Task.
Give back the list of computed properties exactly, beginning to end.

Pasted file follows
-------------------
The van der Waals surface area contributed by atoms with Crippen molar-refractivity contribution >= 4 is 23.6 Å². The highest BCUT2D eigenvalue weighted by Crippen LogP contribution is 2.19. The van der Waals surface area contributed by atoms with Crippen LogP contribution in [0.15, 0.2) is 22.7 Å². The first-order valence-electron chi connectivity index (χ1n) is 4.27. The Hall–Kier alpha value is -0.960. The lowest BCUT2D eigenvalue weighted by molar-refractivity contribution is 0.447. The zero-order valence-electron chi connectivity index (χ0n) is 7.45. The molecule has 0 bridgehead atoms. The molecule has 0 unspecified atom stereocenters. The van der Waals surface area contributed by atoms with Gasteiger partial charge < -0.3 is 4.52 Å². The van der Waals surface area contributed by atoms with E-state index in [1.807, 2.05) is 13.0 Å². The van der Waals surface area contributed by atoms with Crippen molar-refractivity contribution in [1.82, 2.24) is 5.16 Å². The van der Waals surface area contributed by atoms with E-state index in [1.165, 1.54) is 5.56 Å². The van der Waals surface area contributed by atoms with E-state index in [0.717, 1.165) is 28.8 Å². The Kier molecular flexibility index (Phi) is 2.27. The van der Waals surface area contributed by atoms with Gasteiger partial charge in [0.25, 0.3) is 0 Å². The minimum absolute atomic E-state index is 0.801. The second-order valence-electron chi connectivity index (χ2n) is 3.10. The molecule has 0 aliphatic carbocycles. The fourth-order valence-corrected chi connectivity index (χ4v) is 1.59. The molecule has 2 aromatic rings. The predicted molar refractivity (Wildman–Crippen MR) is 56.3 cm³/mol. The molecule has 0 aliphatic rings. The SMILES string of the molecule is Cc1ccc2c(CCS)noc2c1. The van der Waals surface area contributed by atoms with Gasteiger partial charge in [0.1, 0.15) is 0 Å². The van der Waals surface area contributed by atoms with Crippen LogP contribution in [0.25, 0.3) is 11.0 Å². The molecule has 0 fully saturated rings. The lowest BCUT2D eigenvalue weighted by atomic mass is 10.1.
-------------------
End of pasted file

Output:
The van der Waals surface area contributed by atoms with Crippen molar-refractivity contribution >= 4 is 23.6 Å². The highest BCUT2D eigenvalue weighted by Crippen LogP contribution is 2.19. The van der Waals surface area contributed by atoms with Crippen LogP contribution in [0.15, 0.2) is 22.7 Å². The first-order valence-electron chi connectivity index (χ1n) is 4.27. The Hall–Kier alpha value is -0.960. The lowest BCUT2D eigenvalue weighted by molar-refractivity contribution is 0.447. The zero-order valence-electron chi connectivity index (χ0n) is 7.45. The molecule has 0 bridgehead atoms. The molecule has 0 unspecified atom stereocenters. The van der Waals surface area contributed by atoms with Gasteiger partial charge < -0.3 is 4.52 Å². The van der Waals surface area contributed by atoms with E-state index in [1.807, 2.05) is 13.0 Å². The van der Waals surface area contributed by atoms with Crippen molar-refractivity contribution in [1.82, 2.24) is 5.16 Å². The van der Waals surface area contributed by atoms with E-state index in [1.165, 1.54) is 5.56 Å². The van der Waals surface area contributed by atoms with E-state index in [0.717, 1.165) is 28.8 Å². The Kier molecular flexibility index (Phi) is 2.27. The van der Waals surface area contributed by atoms with Gasteiger partial charge in [0.25, 0.3) is 0 Å². The minimum absolute atomic E-state index is 0.801. The second-order valence-electron chi connectivity index (χ2n) is 3.10. The molecule has 0 aliphatic carbocycles. The fourth-order valence-corrected chi connectivity index (χ4v) is 1.59. The molecule has 2 aromatic rings. The predicted molar refractivity (Wildman–Crippen MR) is 56.3 cm³/mol. The molecule has 0 aliphatic rings. The SMILES string of the molecule is Cc1ccc2c(CCS)noc2c1. The van der Waals surface area contributed by atoms with Gasteiger partial charge in [0.1, 0.15) is 0 Å². The van der Waals surface area contributed by atoms with Crippen LogP contribution in [0.25, 0.3) is 11.0 Å². The molecule has 0 fully saturated rings. The lowest BCUT2D eigenvalue weighted by atomic mass is 10.1.